The Upcoming Unfortunate War with Syria
August 31, 2013
Jon Carroll / San Francisco Chronicle
Commentary: "Have we started shooting missiles at Syria yet? Oh, it's such a bad idea. More foreign blood on American hands -- not good. Interfering in the affairs of the nations of the Middle East? It has not worked so well for us previously, as our fraught relationship with Israel demonstrates. Getting sucked into another foreign war? Boy, you would have thought that we had learned that lesson."
(August 29, 2013) -- It is hard for me to know what your reality is. Have we started shooting missiles at Syria yet? In my time, we are just threatening to, but we may have taken the next step by the time you read this.
Oh, it's such a bad idea. More foreign blood on American hands -- not good. Interfering in the affairs of the nations of the Middle East? It has not worked so well for us previously, as our fraught relationship with Israel demonstrates. Getting sucked into another foreign war? Boy, you would have thought that we had learned that lesson.
Of course, Obama pledges that there will be no American boots on the ground. That may even be true -- but is it really moral to rain terror from above for a cause that Americans don't support enough to fight for personally? It's America as the blind assassin, taking out people from the clouds -- or, with drones, from thousand of miles away.
Remember when Hillary Rodham Clinton and many other professional thinkers assured us that the Assad regime was just a shell of its former self, unable to hold out very long against the will of the people? That was two years ago. For a regime on its last legs, it's doing pretty well. Indeed, experts say that over the last two months, it's been kind of winning.
So our plan is to enter that battle on the losing side.
And what a side it is. Jihadists from all over the region, hoping to turn Syria into the next anti-American state ruled by Shariah law. These are our friends, dear readers. We like them because they're not allied with Iran, and the balance of power ... truth is, no one really knows how it will shake out.
Whatever way, we'll have more enemies than when we started. Those rebels can be an ungrateful lot.
We are on a perpetual war footing. We have the biggest military in the history of militaries. When you have a large military, it can grow restive. It can agitate for something to do. But all it can do is fight wars and kill people. We need protection, sure, but we don't need these proxy wars.
A war in Syria would be a proxy war, make no mistake. The issue is Iran's sway in the area. So that's what we'd be fighting about, preventing the spread of the Iranian hegemony. People forget that we've been at proxy war with Iran for a very long time. We even helped Saddam Hussein when he was gassing Iranians. It's all the same battle; only the cannon fodder changes.
When you have a large military, every problem looks like a military problem. Every problem must have a military solution. It makes us blind to the other possibilities. Russia is not blind to the other possibilities. I hate to say that I like Russia's stance on Syria (peace talks rather than armed intervention) better than I like my own government's, but there you are.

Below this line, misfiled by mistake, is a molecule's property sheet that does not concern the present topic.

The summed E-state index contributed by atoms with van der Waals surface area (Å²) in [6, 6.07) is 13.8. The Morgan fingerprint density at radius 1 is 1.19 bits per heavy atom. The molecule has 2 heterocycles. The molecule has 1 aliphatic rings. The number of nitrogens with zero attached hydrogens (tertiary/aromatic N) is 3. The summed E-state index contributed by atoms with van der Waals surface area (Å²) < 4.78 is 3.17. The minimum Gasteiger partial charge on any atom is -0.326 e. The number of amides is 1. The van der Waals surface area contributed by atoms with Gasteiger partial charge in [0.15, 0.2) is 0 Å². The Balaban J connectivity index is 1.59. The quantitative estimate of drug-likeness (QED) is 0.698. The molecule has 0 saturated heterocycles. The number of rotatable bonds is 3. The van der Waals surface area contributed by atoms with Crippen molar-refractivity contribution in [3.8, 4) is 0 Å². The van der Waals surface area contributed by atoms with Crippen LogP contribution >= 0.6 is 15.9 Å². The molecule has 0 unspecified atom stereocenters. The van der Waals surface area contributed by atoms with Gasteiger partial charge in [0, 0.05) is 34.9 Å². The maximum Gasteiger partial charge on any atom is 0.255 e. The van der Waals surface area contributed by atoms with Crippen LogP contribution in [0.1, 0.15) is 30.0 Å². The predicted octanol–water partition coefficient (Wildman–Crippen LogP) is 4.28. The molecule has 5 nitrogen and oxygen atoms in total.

There's a humanitarian reason for intervening in Syria. A hundred thousand people have been killed, and someone must intervene to end this suffering. But if the only way we can think of to end the suffering is to cause more suffering, maybe we should sit out this round.
The argument that President Obama is using to justify the attacks is that Assad used chemical weapons. It doesn't make a lot of sense in this instance -- why would Syria risk foreign intervention into a war it's currently winning, and then do it just once?
But suppose it happened. How do chemical weapons change the equation? Surely the people killed by conventional weapons suffered just as much as the people killed by chemical weapons. A death is a death; a soul is a soul. The potential for mass suffering from chemical weapons remains great, I agree. But why are we in charge of enforcing the Geneva Conventions?
Russia and China are being un-useful in the Security Council; the United Nations is really where this inquiry -- and the decisions about intervention -- should emanate from.
And here's the other problem for the Obama administration. As it revs up its campaign to convince everyone that the chemical weapons were definitely Assad's and it all really did happen, it's beginning to sound suspiciously like another administration that wanted to have a war in Iraq, and set about lying to get one.
See Joe Biden on television defending the idea of air strikes; think Dick Cheney. We have always had good reason to distrust the government; now that we may be entering another warlike conflict, the time for skepticism is right this minute.
Stumbling down the road to war again, ignoring the many obvious potholes.
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